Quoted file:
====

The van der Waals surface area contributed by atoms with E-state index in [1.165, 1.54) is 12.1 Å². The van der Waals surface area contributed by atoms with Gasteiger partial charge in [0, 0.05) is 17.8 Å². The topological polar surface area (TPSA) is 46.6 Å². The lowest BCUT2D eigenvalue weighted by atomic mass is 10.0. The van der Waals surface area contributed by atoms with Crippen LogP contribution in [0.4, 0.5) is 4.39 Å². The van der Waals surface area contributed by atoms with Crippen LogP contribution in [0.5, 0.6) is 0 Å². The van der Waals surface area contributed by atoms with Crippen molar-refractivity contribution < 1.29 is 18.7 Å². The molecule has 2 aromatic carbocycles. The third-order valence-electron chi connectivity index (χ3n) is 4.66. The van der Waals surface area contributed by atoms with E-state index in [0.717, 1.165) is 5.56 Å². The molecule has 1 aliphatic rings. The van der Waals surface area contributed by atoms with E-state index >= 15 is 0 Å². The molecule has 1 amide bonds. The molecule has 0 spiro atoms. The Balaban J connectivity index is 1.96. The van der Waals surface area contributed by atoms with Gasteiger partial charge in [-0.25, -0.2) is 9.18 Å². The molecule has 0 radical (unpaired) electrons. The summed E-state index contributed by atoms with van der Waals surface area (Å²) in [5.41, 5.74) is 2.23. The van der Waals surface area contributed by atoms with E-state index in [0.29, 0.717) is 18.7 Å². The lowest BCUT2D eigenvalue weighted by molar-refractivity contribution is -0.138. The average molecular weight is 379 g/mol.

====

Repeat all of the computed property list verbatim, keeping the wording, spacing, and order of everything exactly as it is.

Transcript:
The van der Waals surface area contributed by atoms with E-state index in [1.165, 1.54) is 12.1 Å². The van der Waals surface area contributed by atoms with Gasteiger partial charge in [0, 0.05) is 17.8 Å². The topological polar surface area (TPSA) is 46.6 Å². The lowest BCUT2D eigenvalue weighted by atomic mass is 10.0. The van der Waals surface area contributed by atoms with Crippen LogP contribution in [0.4, 0.5) is 4.39 Å². The van der Waals surface area contributed by atoms with Crippen LogP contribution in [0.5, 0.6) is 0 Å². The van der Waals surface area contributed by atoms with Crippen molar-refractivity contribution < 1.29 is 18.7 Å². The molecule has 2 aromatic carbocycles. The third-order valence-electron chi connectivity index (χ3n) is 4.66. The van der Waals surface area contributed by atoms with E-state index in [0.717, 1.165) is 5.56 Å². The molecule has 1 aliphatic rings. The van der Waals surface area contributed by atoms with E-state index >= 15 is 0 Å². The molecule has 1 amide bonds. The molecule has 0 spiro atoms. The Balaban J connectivity index is 1.96. The van der Waals surface area contributed by atoms with Gasteiger partial charge in [-0.25, -0.2) is 9.18 Å². The molecule has 0 radical (unpaired) electrons. The summed E-state index contributed by atoms with van der Waals surface area (Å²) in [5.41, 5.74) is 2.23. The van der Waals surface area contributed by atoms with E-state index in [0.29, 0.717) is 18.7 Å². The lowest BCUT2D eigenvalue weighted by molar-refractivity contribution is -0.138. The average molecular weight is 379 g/mol.